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Virgin Galactic cleared to resume space flights

FAA investigation concludes with corrective action

Virgin Galactic will seek a larger swath of protected airspace for future flights to the edge of space, and make sure to let controllers know if they wander off course.

Image courtesy of Virgin Galactic via YouTube.

The company announced on September 29 that the FAA had accepted its proposed "corrective actions" following the agency's investigation into why the July 11 flight with company founder Richard Branson aboard strayed outside of the designated flight operations area.

Those actions include updating calculations "to expand the protected airspace for future flights" to account for "a variety of possible flight trajectories during spaceflight missions." Unlike Blue Origin and SpaceX, which have fully automated their respective vehicles, Virgin Galactic's spacecraft is hand-flown, requiring the pilots to accurately aim the spacecraft vertically during the rocket burn that propels the craft to an apogee just over 50 miles high. Veering too far off course could make it impossible to return to the Spaceport America runway as a glider.

The company is also adding "additional steps" into the flight procedures "to ensure real-time mission notifications to FAA Air Traffic Control."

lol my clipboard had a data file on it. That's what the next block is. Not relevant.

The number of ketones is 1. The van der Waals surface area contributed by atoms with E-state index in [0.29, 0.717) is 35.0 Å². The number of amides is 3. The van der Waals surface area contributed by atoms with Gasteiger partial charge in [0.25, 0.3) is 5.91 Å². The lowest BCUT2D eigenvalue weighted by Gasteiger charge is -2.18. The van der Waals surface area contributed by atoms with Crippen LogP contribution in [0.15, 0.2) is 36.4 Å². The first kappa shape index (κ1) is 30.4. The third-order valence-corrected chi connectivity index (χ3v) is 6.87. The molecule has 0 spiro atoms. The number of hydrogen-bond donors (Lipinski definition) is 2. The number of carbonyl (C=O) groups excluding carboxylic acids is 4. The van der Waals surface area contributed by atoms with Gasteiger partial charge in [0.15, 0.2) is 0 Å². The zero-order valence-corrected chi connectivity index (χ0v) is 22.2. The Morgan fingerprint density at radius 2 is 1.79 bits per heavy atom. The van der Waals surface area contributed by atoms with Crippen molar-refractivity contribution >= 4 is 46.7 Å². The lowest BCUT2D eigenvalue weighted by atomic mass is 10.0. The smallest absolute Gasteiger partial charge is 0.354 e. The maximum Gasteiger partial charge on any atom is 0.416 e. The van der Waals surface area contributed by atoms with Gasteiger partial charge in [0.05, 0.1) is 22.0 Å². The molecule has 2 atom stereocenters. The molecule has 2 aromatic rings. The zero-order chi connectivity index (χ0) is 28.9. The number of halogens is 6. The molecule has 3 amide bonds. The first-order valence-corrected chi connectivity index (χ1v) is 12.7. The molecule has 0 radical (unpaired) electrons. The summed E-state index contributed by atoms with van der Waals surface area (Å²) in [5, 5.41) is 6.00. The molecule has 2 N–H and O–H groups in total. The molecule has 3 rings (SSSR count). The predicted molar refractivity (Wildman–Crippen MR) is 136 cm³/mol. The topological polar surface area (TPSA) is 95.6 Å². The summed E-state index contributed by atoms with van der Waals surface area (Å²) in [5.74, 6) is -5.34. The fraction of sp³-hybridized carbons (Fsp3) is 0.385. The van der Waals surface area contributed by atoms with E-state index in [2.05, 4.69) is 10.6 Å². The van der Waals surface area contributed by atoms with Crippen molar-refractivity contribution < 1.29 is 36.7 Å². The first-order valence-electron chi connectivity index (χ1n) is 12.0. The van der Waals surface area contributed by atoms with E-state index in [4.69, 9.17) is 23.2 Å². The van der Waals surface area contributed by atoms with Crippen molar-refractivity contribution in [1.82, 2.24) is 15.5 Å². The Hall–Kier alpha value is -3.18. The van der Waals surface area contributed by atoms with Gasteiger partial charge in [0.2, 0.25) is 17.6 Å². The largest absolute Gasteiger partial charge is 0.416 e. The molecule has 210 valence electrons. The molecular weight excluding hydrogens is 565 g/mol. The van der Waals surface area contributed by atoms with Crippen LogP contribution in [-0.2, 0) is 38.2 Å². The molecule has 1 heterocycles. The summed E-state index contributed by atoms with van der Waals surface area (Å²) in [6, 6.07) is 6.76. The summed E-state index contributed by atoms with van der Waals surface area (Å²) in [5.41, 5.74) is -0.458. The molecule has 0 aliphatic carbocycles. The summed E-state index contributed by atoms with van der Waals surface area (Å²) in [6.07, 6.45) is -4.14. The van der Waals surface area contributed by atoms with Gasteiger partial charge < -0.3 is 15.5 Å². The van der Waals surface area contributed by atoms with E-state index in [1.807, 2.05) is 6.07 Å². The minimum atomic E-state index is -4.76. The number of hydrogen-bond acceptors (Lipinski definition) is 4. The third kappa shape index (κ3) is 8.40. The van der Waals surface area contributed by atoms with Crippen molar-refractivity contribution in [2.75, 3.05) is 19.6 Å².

Virgin Galactic CEO Michael Colglazier elaborated:

"Our entire approach to spaceflight is guided by a fundamental commitment to safety at every level, including our spaceflight system and our test flight program," Colglazier said in the online announcement. "We appreciate the FAA’s thorough review of this inquiry. Our test flight program is specifically designed to continually improve our processes and procedures. The updates to our airspace and real-time mission notification protocols will strengthen our preparations as we move closer to the commercial launch of our spaceflight experience."

The company may launch its next flight this month, pending resolution of another issue: Virgin Galactic announced September 10 that a vendor had flagged a potential manufacturing defect in a flight control component, though it was not immediately clear if that defect was present in any components actually installed in the spacecraft. The company said the issue is not related to the previous flight or to the FAA investigation that was then ongoing.

Jim Moore

Jim Moore

Editor-Web
Editor-Web Jim Moore joined AOPA in 2011 and is an instrument-rated private pilot, as well as a certificated remote pilot, who enjoys competition aerobatics and flying drones.
Topics: Airspace, Flight Planning

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